Over the past year, the main issue I have encountered in the museum world is the presentation of topics that are considered controversial. As this conversation has come to the forefront, it has helped me realize that I’ve been dealing with this issue for longer than I realized. Having spent most of my career in history and science museums, there has been no shortage of difficult conversations, interpretations of objects/exhibits that differ wildly from my own, and struggles to share information that executives find to be too controversial.
Interpretation is often at the center of the conversation when discussing controversy in museums. Each person who interacts with an exhibit or an object has the opportunity to develop their own interpretation. This is often guided by the method in which the museum chooses to interpret, but it doesn’t always work that way. Years ago, while a Museum Educator at the Franklin Institute, I was operating an exhibit called the Spin Ride. In a conversation about angular momentum and centrifugal force, a museum guest claimed that my explanation disproved evolution because there is no mathematical formula to prove it. It’s hard to imagine an exhibition designer considering this reaction when creating this exhibit. This situation is a perfect example of any object’s ability to be interpreted in a way that could lead to an uncomfortable discussion.
Despite the fact that almost anything can be, in some far out way, considered controversial, some museums are hesitant to address serious issues head on. There are historic sites and museums that shy away from mentioning slavery. Science museums meet with lawyers to develop language that explains their position on evolution in the least offensive manner possible. If slavery was a part of the reality of the site or period you interpret, why ignore it? Why does a science institution even need to have a position statement on evolution? Shouldn’t museum guests expect to find history at a history museum and science at a science museum? For that matter, shouldn’t they expect an art museum to depict nude people or violent imagery?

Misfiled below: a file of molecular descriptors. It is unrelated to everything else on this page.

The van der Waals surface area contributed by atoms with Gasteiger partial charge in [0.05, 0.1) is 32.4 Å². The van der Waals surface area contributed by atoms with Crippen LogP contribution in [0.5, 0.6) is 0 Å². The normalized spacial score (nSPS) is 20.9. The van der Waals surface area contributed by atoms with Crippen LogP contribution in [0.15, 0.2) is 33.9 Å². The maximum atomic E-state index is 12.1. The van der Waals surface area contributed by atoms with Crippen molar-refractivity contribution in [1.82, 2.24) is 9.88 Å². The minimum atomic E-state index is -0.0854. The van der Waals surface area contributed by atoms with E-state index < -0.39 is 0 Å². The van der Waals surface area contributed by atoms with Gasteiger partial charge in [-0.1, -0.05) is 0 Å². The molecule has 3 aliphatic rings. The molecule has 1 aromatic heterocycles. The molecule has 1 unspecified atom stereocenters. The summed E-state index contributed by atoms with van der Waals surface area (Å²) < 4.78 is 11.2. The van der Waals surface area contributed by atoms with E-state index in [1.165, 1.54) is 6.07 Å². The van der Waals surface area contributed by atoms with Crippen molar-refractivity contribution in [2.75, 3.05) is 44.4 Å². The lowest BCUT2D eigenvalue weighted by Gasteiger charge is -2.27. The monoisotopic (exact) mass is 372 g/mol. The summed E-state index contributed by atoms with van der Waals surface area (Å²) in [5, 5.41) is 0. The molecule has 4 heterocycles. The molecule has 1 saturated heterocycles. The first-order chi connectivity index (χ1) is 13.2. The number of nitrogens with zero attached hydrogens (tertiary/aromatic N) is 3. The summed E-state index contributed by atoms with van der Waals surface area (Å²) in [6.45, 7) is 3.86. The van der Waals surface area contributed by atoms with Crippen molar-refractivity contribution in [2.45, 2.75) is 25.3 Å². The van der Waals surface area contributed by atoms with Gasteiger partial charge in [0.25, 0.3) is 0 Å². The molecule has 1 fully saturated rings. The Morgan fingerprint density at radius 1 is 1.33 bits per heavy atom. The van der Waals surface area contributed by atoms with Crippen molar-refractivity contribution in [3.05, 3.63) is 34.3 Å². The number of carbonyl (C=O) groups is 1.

Obviously there are a lot of factors influencing these decisions. As a long-time frontline employee, I understand that our guests can be quick to offend. The aforementioned example from the Franklin Institute is just the tip of the iceberg as it pertains to bizarre guest interpretations of museums. Beyond the guest, there are executives, trustees, and donors to consider. How can the Smithsonian National Museum of Natural History be expected to put together a legitimate exhibit about climate change when David Koch sits on the board and pumps money into the institution?
Earlier this year, I was asked how I think history should be presented. In my opinion, the best approach for historic institutions is to be transparent, direct, and honest. Glossing over negative or less popular parts of their history tarnish an organization’s reputation much more than addressing the issue. Avoiding the discussion of negative or controversial topics lessens the impact of an organization’s ability to share the more positive aspects of their history.
I’m interested to see how this issue plays out in the near future, particularly here in Philly. Will the Museum of the American Revolution discuss the class, race, and gender issues of the time? Will there be an opportunity to examine some of the negative effects the war had on the average citizen? Or will we get a shrine to the founding fathers, waving the flag, and Independence Day? Similarly, will science museums like the Franklin Institute and the Academy of Natural Sciences take a strong stance on topics like climate change?
What are your thoughts on the subject? Do you have examples of museums doing well with controversy? How do you think the role of the museum as a public forum has been evolving in recent years? As always, your feedback is welcome in the comments below or at firstname.lastname@example.org.